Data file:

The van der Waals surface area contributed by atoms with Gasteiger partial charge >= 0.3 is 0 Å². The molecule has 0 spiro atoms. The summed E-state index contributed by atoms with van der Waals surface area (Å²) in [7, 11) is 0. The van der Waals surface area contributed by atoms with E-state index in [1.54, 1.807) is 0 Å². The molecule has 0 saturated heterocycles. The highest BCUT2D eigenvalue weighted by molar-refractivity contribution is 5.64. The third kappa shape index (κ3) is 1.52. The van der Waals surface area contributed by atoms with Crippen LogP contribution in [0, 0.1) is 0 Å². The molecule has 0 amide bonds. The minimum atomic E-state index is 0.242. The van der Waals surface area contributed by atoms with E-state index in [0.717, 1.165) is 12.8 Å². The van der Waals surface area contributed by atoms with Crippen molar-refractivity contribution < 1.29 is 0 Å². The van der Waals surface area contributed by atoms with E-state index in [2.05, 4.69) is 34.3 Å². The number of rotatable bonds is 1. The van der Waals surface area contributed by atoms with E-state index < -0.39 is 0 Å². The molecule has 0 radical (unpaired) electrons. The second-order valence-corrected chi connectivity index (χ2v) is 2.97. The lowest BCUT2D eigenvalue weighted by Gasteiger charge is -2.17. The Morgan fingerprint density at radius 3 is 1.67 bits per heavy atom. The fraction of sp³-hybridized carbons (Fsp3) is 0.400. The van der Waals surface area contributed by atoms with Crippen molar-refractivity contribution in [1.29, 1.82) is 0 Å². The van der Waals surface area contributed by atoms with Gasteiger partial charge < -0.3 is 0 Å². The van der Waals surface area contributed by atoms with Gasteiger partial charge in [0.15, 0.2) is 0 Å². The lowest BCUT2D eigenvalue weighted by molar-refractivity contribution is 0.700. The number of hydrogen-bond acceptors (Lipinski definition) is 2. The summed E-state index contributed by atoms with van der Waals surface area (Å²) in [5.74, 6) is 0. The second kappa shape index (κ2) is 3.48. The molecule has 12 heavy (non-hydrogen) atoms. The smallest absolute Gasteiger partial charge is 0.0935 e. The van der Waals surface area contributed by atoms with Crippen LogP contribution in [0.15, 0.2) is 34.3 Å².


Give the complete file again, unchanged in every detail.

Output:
The van der Waals surface area contributed by atoms with Gasteiger partial charge >= 0.3 is 0 Å². The molecule has 0 spiro atoms. The summed E-state index contributed by atoms with van der Waals surface area (Å²) in [7, 11) is 0. The van der Waals surface area contributed by atoms with E-state index in [1.54, 1.807) is 0 Å². The molecule has 0 saturated heterocycles. The highest BCUT2D eigenvalue weighted by molar-refractivity contribution is 5.64. The third kappa shape index (κ3) is 1.52. The van der Waals surface area contributed by atoms with Crippen LogP contribution in [0, 0.1) is 0 Å². The molecule has 0 amide bonds. The minimum atomic E-state index is 0.242. The van der Waals surface area contributed by atoms with E-state index in [0.717, 1.165) is 12.8 Å². The van der Waals surface area contributed by atoms with Crippen molar-refractivity contribution < 1.29 is 0 Å². The van der Waals surface area contributed by atoms with E-state index in [2.05, 4.69) is 34.3 Å². The number of rotatable bonds is 1. The van der Waals surface area contributed by atoms with E-state index < -0.39 is 0 Å². The molecule has 0 radical (unpaired) electrons. The second-order valence-corrected chi connectivity index (χ2v) is 2.97. The lowest BCUT2D eigenvalue weighted by Gasteiger charge is -2.17. The Morgan fingerprint density at radius 3 is 1.67 bits per heavy atom. The fraction of sp³-hybridized carbons (Fsp3) is 0.400. The van der Waals surface area contributed by atoms with Crippen molar-refractivity contribution in [1.29, 1.82) is 0 Å². The van der Waals surface area contributed by atoms with Gasteiger partial charge < -0.3 is 0 Å². The van der Waals surface area contributed by atoms with Gasteiger partial charge in [0.15, 0.2) is 0 Å². The lowest BCUT2D eigenvalue weighted by molar-refractivity contribution is 0.700. The number of hydrogen-bond acceptors (Lipinski definition) is 2. The summed E-state index contributed by atoms with van der Waals surface area (Å²) in [5.74, 6) is 0. The second kappa shape index (κ2) is 3.48. The molecule has 12 heavy (non-hydrogen) atoms. The smallest absolute Gasteiger partial charge is 0.0935 e. The van der Waals surface area contributed by atoms with Crippen LogP contribution in [0.15, 0.2) is 34.3 Å².